Serbian president expresses gratitude to Moscow`s vote against UN ‘genocide’ solution

(MENAFN) Serbian President Aleksandar Vucic has expressed his gratitude to Russia, China, Hungary, and several other nations for their opposition to a United Nations General Assembly resolution designating July 11 as ‘Srebrenica genocide’ remembrance day. The resolution, proposed by Germany and Rwanda, aimed to commemorate the tragic events that occurred during the Bosnian War between 1992 and 1995.

During the United Nations General Assembly vote, out of the 193 member states, 84 voted in favor of the resolution, 19 voted against it, 68 abstained, and 20 members were absent from the assembly. Despite a greater number of countries opposing or abstaining than those voting in favor, the resolution was ultimately adopted.

Following the vote, President Vucic publicly thanked China, the Russian Federation, the United Arab Emirates, and Hungary, along with Slovakia, Greece, Cyprus, and other countries from Asia, Africa, Oceania, and Latin America for not supporting the resolution.

The resolution pertains to the capture of the town of Srebrenica by ethnic Serb forces during the Bosnian War. During the conflict, approximately 8,000 Bosnian Muslim men, many of whom were combatants, were killed. These events have been labeled as genocide by the Western-backed war crimes tribunal for Yugoslavia, which later became the International Criminal Court, a determination made through contentious legal interpretations.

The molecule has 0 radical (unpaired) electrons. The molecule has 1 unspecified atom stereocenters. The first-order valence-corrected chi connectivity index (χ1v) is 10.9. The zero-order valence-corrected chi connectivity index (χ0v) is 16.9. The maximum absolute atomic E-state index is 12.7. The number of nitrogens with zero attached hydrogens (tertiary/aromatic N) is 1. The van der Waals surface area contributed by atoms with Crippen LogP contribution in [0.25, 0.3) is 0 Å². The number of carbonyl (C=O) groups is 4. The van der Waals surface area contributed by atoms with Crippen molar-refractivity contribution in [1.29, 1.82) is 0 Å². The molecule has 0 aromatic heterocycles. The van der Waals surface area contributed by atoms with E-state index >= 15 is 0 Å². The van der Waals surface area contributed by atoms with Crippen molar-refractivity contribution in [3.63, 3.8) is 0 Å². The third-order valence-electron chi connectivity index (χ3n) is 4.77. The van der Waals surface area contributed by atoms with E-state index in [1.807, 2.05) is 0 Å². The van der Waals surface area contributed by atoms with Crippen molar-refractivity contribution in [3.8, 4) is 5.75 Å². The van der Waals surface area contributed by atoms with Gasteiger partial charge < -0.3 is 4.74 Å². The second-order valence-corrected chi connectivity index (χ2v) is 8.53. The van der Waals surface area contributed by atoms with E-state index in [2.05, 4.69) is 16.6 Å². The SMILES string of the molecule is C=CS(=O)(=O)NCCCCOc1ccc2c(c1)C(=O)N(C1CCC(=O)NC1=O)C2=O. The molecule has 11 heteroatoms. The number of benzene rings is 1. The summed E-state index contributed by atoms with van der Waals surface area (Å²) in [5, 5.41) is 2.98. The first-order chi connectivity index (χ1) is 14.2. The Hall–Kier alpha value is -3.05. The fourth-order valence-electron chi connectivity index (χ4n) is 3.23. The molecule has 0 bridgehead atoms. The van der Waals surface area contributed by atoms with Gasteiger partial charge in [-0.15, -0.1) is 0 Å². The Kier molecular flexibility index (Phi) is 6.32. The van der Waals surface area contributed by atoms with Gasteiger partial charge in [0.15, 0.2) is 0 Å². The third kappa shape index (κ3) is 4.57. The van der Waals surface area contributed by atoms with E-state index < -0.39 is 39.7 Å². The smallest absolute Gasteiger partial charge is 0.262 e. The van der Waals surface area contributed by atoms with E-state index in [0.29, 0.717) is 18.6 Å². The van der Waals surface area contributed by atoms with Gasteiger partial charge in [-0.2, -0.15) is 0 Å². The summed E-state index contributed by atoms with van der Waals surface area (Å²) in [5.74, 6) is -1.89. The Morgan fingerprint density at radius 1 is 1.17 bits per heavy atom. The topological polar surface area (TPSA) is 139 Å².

President Vucic emphasized that efforts to stigmatize the Serbian people have failed and that individuals responsible for the Srebrenica killings have been brought to justice. He reiterated that the opposition to the resolution by these nations signifies a broader refusal to accept the genocide label, a contentious issue in international politics and law.

This ongoing debate highlights the complex and often controversial nature of international responses to historical conflicts and the legal classifications of wartime actions. As Serbia navigates its historical narrative, the international community remains divided on the interpretations and implications of past events.



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